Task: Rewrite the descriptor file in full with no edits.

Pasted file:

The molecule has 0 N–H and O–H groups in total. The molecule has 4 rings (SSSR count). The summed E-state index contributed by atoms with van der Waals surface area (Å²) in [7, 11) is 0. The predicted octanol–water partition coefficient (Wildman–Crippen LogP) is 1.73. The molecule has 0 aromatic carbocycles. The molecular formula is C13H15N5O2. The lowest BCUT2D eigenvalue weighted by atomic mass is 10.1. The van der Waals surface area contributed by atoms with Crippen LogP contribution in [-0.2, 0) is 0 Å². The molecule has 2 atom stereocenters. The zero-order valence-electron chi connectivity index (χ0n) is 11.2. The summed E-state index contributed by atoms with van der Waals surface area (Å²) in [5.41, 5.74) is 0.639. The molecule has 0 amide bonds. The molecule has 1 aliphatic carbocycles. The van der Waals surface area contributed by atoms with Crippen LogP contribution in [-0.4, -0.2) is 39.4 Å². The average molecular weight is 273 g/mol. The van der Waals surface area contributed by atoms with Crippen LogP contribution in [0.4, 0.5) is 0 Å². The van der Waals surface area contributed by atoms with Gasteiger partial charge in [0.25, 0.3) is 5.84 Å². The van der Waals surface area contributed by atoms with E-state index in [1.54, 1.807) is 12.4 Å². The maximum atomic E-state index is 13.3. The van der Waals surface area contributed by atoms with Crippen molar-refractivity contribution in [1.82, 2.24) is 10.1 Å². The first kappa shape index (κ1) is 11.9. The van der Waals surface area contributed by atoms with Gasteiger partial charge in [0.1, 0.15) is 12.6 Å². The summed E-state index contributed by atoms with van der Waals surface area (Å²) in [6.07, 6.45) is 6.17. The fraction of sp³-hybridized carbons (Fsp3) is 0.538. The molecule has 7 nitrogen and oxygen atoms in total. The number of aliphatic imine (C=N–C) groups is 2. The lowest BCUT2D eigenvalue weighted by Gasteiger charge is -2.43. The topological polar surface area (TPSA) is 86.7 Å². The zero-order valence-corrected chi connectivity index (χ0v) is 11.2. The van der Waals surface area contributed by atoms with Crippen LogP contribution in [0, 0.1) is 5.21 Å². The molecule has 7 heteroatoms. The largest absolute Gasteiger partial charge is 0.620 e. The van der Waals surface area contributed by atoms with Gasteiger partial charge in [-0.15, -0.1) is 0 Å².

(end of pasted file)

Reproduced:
The molecule has 0 N–H and O–H groups in total. The molecule has 4 rings (SSSR count). The summed E-state index contributed by atoms with van der Waals surface area (Å²) in [7, 11) is 0. The predicted octanol–water partition coefficient (Wildman–Crippen LogP) is 1.73. The molecule has 0 aromatic carbocycles. The molecular formula is C13H15N5O2. The lowest BCUT2D eigenvalue weighted by atomic mass is 10.1. The van der Waals surface area contributed by atoms with Crippen LogP contribution in [-0.2, 0) is 0 Å². The molecule has 2 atom stereocenters. The zero-order valence-electron chi connectivity index (χ0n) is 11.2. The summed E-state index contributed by atoms with van der Waals surface area (Å²) in [5.41, 5.74) is 0.639. The molecule has 0 amide bonds. The molecule has 1 aliphatic carbocycles. The van der Waals surface area contributed by atoms with Crippen LogP contribution in [-0.4, -0.2) is 39.4 Å². The average molecular weight is 273 g/mol. The van der Waals surface area contributed by atoms with Crippen LogP contribution in [0.4, 0.5) is 0 Å². The van der Waals surface area contributed by atoms with Gasteiger partial charge in [0.25, 0.3) is 5.84 Å². The van der Waals surface area contributed by atoms with E-state index in [1.54, 1.807) is 12.4 Å². The maximum atomic E-state index is 13.3. The van der Waals surface area contributed by atoms with Crippen molar-refractivity contribution in [1.82, 2.24) is 10.1 Å². The first kappa shape index (κ1) is 11.9. The van der Waals surface area contributed by atoms with Gasteiger partial charge in [0.1, 0.15) is 12.6 Å². The summed E-state index contributed by atoms with van der Waals surface area (Å²) in [6.07, 6.45) is 6.17. The fraction of sp³-hybridized carbons (Fsp3) is 0.538. The molecule has 7 nitrogen and oxygen atoms in total. The number of aliphatic imine (C=N–C) groups is 2. The lowest BCUT2D eigenvalue weighted by Gasteiger charge is -2.43. The topological polar surface area (TPSA) is 86.7 Å². The zero-order valence-corrected chi connectivity index (χ0v) is 11.2. The van der Waals surface area contributed by atoms with Crippen LogP contribution in [0, 0.1) is 5.21 Å². The molecule has 7 heteroatoms. The largest absolute Gasteiger partial charge is 0.620 e. The van der Waals surface area contributed by atoms with Gasteiger partial charge in [-0.15, -0.1) is 0 Å².